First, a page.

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Senegalese President says he is ready to leave office in April

Senegalese President Macky Sall has expressed his readiness to step down after his second term on April 2.

Senegalese President Macky Sall [21stcenturychronicle]
  • Senegalese President Macky Sall has expressed his readiness to step down after his second term on April 2.
  • Earlier this month, President Macky Sall postponed the election originally scheduled for February 25 to December 15.
  • Senegal's highest court has dismissed President Macky Sall's attempt to postpone elections and extend his term by nearly a year.
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This assurance may help alleviate concerns about a potential constitutional crisis that could pose a threat to the country's democracy, Bloomberg reported.

According to Sall in an interview on state-owned Radiodiffusion Television Senegalaise on Thursday, “It was never a question of overstaying my mandate. It will ultimately be up to the Constitutional Council to say what needs to be done and everyone will have to agree on that. Now it’s clear that the country cannot stay without a president. This is where the dialogue comes in.”

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Sall sparked a constitutional crisis when he called for the country’s presidential vote to be postponed to December 15 to allow for an inquiry into the process of selecting candidates that could stand in the polls earlier slated for Feb. 25.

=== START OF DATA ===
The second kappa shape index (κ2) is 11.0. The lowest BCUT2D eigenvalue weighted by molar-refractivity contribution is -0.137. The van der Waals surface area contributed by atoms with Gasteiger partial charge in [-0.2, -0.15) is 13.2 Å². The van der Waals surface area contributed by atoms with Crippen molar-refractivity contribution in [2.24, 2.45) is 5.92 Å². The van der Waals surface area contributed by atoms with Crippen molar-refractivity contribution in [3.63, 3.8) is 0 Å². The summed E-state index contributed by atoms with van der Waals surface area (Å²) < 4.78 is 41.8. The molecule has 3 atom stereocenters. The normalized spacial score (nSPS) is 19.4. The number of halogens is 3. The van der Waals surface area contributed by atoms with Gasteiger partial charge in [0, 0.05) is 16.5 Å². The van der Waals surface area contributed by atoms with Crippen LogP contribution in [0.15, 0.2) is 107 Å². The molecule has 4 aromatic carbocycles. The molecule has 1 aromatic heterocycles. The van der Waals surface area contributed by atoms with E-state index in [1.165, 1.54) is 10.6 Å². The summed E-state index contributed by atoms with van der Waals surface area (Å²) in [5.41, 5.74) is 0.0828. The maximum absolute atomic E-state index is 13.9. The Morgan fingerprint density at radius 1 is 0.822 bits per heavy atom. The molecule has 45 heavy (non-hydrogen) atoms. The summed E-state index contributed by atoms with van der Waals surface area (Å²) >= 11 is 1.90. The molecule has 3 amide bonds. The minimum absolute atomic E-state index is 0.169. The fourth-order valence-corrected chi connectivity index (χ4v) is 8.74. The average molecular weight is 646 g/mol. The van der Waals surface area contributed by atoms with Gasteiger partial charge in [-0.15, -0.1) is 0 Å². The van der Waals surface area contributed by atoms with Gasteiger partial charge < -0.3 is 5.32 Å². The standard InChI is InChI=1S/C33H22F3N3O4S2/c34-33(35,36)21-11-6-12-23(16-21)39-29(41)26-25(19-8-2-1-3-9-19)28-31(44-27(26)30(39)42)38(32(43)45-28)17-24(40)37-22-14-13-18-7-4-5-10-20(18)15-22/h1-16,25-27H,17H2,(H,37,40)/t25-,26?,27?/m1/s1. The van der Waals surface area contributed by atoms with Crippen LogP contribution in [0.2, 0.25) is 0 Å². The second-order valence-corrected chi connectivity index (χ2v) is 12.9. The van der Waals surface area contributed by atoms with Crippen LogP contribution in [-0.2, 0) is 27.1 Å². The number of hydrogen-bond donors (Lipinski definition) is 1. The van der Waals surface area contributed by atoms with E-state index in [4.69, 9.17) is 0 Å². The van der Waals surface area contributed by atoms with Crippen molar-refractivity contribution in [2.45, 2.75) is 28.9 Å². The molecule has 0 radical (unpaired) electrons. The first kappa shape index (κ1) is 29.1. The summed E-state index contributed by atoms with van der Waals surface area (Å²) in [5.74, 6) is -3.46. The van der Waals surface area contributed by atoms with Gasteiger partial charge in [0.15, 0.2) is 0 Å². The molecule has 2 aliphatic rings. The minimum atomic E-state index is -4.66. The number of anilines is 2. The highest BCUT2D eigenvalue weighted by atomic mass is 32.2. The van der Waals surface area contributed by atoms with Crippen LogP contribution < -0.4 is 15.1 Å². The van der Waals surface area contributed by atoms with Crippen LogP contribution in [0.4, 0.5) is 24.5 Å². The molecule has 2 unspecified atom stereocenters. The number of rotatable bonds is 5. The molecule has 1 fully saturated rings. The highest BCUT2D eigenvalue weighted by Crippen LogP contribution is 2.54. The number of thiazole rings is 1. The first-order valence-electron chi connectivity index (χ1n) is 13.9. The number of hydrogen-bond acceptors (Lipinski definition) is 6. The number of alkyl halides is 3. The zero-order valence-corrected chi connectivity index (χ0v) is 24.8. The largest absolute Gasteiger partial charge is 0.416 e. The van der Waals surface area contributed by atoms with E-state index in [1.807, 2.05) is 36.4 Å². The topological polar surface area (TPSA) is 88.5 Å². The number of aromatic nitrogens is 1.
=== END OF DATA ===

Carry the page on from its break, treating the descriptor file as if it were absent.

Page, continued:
The postponement implies that President Macky Sall, whose second and final term was set to conclude on April 2, will remain in office until his successor assumes power.

Opposition leaders denounced the election postponement as a "constitutional coup," and further challenged the delay at the Supreme Court.

Last week, Senegal's highest court dismissed President Macky Sall's attempt to postpone elections and extend his term by nearly a year.

Senegal’s constitution stipulates that in the event of a presidential vacancy, the office passes to the parliamentary speaker, and fresh elections must be conducted within 90 days.

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Sall did not specify a new date for the vote. According to Senegalese law, the election campaign should last for 21 days, and the vote should take place at least one month before the president's term expires.

The election delay, a first in the country's history, spurred protests in the country and led to the restriction of mobile internet access to prevent “threats and disturbances to public order.”

Analysts express concern that the election crisis could heighten instability in West Africa, especially given the region's ongoing challenges with an increase in coups and threats to democratic institutions.

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